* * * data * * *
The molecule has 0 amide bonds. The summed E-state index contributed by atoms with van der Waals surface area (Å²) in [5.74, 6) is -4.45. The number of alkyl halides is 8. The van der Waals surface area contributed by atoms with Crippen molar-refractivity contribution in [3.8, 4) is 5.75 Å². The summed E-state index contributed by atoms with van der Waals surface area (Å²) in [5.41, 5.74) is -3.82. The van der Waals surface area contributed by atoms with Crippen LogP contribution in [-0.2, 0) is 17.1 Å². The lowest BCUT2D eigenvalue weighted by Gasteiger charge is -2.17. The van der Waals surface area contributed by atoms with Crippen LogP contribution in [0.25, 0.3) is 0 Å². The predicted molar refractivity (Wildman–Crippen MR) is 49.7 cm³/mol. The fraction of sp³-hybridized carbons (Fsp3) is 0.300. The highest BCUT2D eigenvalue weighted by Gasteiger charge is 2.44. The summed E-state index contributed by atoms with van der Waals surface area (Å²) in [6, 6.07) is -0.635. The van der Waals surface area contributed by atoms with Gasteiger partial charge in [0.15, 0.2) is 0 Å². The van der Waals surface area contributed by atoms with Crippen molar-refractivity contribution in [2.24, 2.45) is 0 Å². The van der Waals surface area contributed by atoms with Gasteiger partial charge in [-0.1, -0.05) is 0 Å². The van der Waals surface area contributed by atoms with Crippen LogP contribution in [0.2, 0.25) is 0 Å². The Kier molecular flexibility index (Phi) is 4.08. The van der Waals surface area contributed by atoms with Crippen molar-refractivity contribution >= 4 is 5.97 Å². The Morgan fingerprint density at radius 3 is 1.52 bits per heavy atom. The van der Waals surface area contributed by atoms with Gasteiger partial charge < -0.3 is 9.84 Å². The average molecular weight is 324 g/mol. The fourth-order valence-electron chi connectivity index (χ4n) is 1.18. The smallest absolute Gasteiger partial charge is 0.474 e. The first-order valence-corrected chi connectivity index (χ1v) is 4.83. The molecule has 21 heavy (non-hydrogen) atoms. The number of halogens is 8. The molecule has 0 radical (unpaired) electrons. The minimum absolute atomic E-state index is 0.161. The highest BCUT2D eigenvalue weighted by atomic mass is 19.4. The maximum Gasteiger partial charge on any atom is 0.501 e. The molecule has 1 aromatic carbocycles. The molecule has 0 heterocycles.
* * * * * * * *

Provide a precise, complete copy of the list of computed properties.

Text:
The molecule has 0 amide bonds. The summed E-state index contributed by atoms with van der Waals surface area (Å²) in [5.74, 6) is -4.45. The number of alkyl halides is 8. The van der Waals surface area contributed by atoms with Crippen molar-refractivity contribution in [3.8, 4) is 5.75 Å². The summed E-state index contributed by atoms with van der Waals surface area (Å²) in [5.41, 5.74) is -3.82. The van der Waals surface area contributed by atoms with Crippen LogP contribution in [-0.2, 0) is 17.1 Å². The lowest BCUT2D eigenvalue weighted by Gasteiger charge is -2.17. The van der Waals surface area contributed by atoms with Crippen LogP contribution in [0.25, 0.3) is 0 Å². The predicted molar refractivity (Wildman–Crippen MR) is 49.7 cm³/mol. The fraction of sp³-hybridized carbons (Fsp3) is 0.300. The highest BCUT2D eigenvalue weighted by Gasteiger charge is 2.44. The summed E-state index contributed by atoms with van der Waals surface area (Å²) in [6, 6.07) is -0.635. The van der Waals surface area contributed by atoms with Gasteiger partial charge in [0.15, 0.2) is 0 Å². The van der Waals surface area contributed by atoms with Crippen molar-refractivity contribution in [2.24, 2.45) is 0 Å². The van der Waals surface area contributed by atoms with Gasteiger partial charge in [-0.1, -0.05) is 0 Å². The van der Waals surface area contributed by atoms with Crippen LogP contribution in [0.2, 0.25) is 0 Å². The Kier molecular flexibility index (Phi) is 4.08. The van der Waals surface area contributed by atoms with Crippen molar-refractivity contribution >= 4 is 5.97 Å². The Morgan fingerprint density at radius 3 is 1.52 bits per heavy atom. The van der Waals surface area contributed by atoms with Gasteiger partial charge < -0.3 is 9.84 Å². The average molecular weight is 324 g/mol. The fourth-order valence-electron chi connectivity index (χ4n) is 1.18. The smallest absolute Gasteiger partial charge is 0.474 e. The first-order valence-corrected chi connectivity index (χ1v) is 4.83. The molecule has 21 heavy (non-hydrogen) atoms. The number of halogens is 8. The molecule has 0 radical (unpaired) electrons. The minimum absolute atomic E-state index is 0.161. The highest BCUT2D eigenvalue weighted by atomic mass is 19.4. The maximum Gasteiger partial charge on any atom is 0.501 e. The molecule has 1 aromatic carbocycles. The molecule has 0 heterocycles.